Minister Humphreys establishes new Parole Board and increases timelife prisoners must serve before being considered for parole

Minister Heather Humphreys

THE Minister for Justice, Heather Humphreys TD, has today announced the establishment of the new Parole Board and the commencement of the Parole Act.


The purpose of the Act is to place the parole process on a statutory footing, and establish an independent, statutory Parole Board to decide on parole applications.


The Act sets out clear and transparent criteria for how the Board will reach its decisions, which will be independent of the Minister of the day.

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Following the commencement of the Act on July 30, the time which must be served by a life-sentence prisoner before being considered for parole has now increased to 12 years, compared to the previous 7 years.


The average sentence served in the last ten years before a life sentenced prisoner is released on parole is 18 years, and in 2019 it was 20 years.


July 31 was designated as establishment day for the new Parole Board, and the announcement by Minister Humphreys follows a promise by Minister Helen McEntee that the Government would establish the new Parole Board and commence the Act by July.


The establishment of the Parole Board on a statutory footing is a priority action under Justice Plan 2021 and is a key commitment in the Programme for Government.


Announcing the establishment of the new Board, Minister Humphreys said:


“The Parole Board plays a vital role in the justice system. Transparency and accountability is vital in achieving fairness for victims of crime and rehabilitation for the prisoners. I believe that the new independent Parole Board will considerably improve the system as it currently operates.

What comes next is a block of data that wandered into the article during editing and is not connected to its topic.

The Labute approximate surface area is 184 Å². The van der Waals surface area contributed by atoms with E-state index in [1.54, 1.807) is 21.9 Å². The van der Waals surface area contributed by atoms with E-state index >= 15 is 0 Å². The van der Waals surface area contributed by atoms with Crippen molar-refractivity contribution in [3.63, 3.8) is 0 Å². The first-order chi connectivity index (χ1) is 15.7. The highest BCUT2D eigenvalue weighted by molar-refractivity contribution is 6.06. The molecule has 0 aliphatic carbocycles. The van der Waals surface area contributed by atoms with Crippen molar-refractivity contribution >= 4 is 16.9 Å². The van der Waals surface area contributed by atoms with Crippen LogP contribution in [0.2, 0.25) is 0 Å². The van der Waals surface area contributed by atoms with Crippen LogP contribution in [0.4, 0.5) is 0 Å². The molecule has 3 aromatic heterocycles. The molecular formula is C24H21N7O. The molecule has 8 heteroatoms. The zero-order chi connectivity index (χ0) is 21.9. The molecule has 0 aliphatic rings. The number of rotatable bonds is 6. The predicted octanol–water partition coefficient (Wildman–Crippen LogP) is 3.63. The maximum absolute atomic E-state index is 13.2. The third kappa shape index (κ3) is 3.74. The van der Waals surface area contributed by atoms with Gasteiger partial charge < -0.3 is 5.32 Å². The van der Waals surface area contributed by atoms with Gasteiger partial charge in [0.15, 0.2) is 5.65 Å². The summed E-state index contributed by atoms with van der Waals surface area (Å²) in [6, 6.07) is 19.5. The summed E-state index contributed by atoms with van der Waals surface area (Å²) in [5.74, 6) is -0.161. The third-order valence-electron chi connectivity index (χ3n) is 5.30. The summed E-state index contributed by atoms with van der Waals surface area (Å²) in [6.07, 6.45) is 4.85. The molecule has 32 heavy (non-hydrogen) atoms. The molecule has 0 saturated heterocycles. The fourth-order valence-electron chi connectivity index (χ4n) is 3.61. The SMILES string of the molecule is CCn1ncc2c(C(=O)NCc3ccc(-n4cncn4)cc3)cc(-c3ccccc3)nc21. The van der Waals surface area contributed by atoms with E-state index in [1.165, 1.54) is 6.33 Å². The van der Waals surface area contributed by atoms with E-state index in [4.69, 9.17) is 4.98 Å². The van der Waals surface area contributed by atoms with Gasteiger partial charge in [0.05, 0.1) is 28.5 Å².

The change to the length of a life sentence which must be served, from seven years to 12 years, before an initial parole hearing is a recognition that the previous period was distressing for victims. I believe the new period of 12 year is a positive change.


I am also glad that the new Board includes members who have significant experience of working with victims as well as prisoners.”



Earlier this year, The Hon. Mr Justice Michael White was nominated by the Chief Justice as the inaugural Chair of the Parole Board. A further 9 Board members were appointed following their nomination by specified nominating bodies and specified post holders as set out in Section 10 of the Act.


Speaking about his new role as Chairperson of the statutory Parole Board, Mr Justice White said:


“I am honoured to be the inaugural Chairperson of the statutory Parole Board. The legislation underpinning the Board’s functions is excellent and I look forward to working with my fellow Board members to implement it. I would like to thank all of the legislators involved in developing the Parole Act 2019 and all of those who have worked towards the establishment of this new organisation.”


Following a Public Appointments Service (State Boards) selection process, the Minister recently decided to appoint Ms. Ann Reade, Mr. Paddy Richardson and Mr. Kieran Kenny, bringing the total Board membership to 13 (including the Chairperson).


An interim Chief Executive of the Parole Board has been appointed, pending the appointment of a full time Chief Executive. The post was recently advertised by the Public Appointments Service.


The Parole Act also sets out clearly how decisions on granting, revoking and varying parole orders will be made.


Parole can only be granted if the Board is satisfied that the prisoner does not pose an undue risk to the public, that he or she has been rehabilitated, and that it is appropriate in all the circumstances to release him or her on parole.



Victims of crime will be able to make submissions to the Board if they wish and may, under the Act, receive legal assistance in this regard.



Speaking about an upcoming consultation with victims groups the Minister said:


“The Parole Board will shortly be writing to national organisations and groups that represent and support victims of crime in the State, in order to provide them with some information in respect of the commencement of the Parole Act 2019 and other relevant and related matters.”



The Government has supported this commitment with funding allocated for the Parole Board for 2021 of €1.3m, which is more than double previous allocations. The Minister concluded:



“The additional funding provided to the Board demonstrates a clear commitment on the part of the Government to the successful implementation of this new legislation. The new Board can avail of this increased level of resourcing as it begins to implement the Parole Act 2019 in the months ahead.”